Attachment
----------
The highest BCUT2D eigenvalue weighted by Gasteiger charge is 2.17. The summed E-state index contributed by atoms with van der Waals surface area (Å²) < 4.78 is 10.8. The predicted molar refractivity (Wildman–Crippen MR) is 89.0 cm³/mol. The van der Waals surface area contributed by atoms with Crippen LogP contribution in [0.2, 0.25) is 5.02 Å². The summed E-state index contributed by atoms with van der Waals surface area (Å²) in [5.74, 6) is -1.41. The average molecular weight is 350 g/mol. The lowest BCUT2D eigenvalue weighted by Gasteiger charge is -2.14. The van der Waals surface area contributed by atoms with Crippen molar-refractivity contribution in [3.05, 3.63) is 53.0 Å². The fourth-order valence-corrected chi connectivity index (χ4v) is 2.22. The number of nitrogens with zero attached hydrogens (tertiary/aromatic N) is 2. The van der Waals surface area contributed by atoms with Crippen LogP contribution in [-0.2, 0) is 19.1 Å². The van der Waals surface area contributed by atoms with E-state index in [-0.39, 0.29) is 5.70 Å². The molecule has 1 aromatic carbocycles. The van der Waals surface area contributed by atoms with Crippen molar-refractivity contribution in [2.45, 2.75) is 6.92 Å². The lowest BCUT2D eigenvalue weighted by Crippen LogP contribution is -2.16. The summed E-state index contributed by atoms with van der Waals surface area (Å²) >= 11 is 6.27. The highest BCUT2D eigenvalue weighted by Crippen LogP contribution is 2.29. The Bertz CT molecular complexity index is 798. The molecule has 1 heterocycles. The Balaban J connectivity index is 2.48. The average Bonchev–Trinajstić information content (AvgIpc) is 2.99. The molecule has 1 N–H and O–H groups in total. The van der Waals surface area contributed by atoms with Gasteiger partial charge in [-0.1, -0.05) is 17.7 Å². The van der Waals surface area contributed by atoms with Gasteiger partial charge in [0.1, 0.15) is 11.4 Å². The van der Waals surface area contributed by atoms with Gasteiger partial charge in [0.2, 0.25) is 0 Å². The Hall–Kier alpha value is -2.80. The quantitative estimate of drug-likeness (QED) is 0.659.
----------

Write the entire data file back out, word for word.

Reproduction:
The highest BCUT2D eigenvalue weighted by Gasteiger charge is 2.17. The summed E-state index contributed by atoms with van der Waals surface area (Å²) < 4.78 is 10.8. The predicted molar refractivity (Wildman–Crippen MR) is 89.0 cm³/mol. The van der Waals surface area contributed by atoms with Crippen LogP contribution in [0.2, 0.25) is 5.02 Å². The summed E-state index contributed by atoms with van der Waals surface area (Å²) in [5.74, 6) is -1.41. The average molecular weight is 350 g/mol. The lowest BCUT2D eigenvalue weighted by Gasteiger charge is -2.14. The van der Waals surface area contributed by atoms with Crippen molar-refractivity contribution in [3.05, 3.63) is 53.0 Å². The fourth-order valence-corrected chi connectivity index (χ4v) is 2.22. The number of nitrogens with zero attached hydrogens (tertiary/aromatic N) is 2. The van der Waals surface area contributed by atoms with Crippen LogP contribution in [-0.2, 0) is 19.1 Å². The van der Waals surface area contributed by atoms with E-state index in [-0.39, 0.29) is 5.70 Å². The molecule has 1 aromatic carbocycles. The van der Waals surface area contributed by atoms with Crippen molar-refractivity contribution in [2.45, 2.75) is 6.92 Å². The lowest BCUT2D eigenvalue weighted by Crippen LogP contribution is -2.16. The summed E-state index contributed by atoms with van der Waals surface area (Å²) >= 11 is 6.27. The highest BCUT2D eigenvalue weighted by Crippen LogP contribution is 2.29. The Bertz CT molecular complexity index is 798. The molecule has 1 heterocycles. The Balaban J connectivity index is 2.48. The average Bonchev–Trinajstić information content (AvgIpc) is 2.99. The molecule has 1 N–H and O–H groups in total. The van der Waals surface area contributed by atoms with Gasteiger partial charge in [-0.1, -0.05) is 17.7 Å². The van der Waals surface area contributed by atoms with Gasteiger partial charge in [0.1, 0.15) is 11.4 Å². The van der Waals surface area contributed by atoms with Gasteiger partial charge in [0.2, 0.25) is 0 Å². The Hall–Kier alpha value is -2.80. The quantitative estimate of drug-likeness (QED) is 0.659.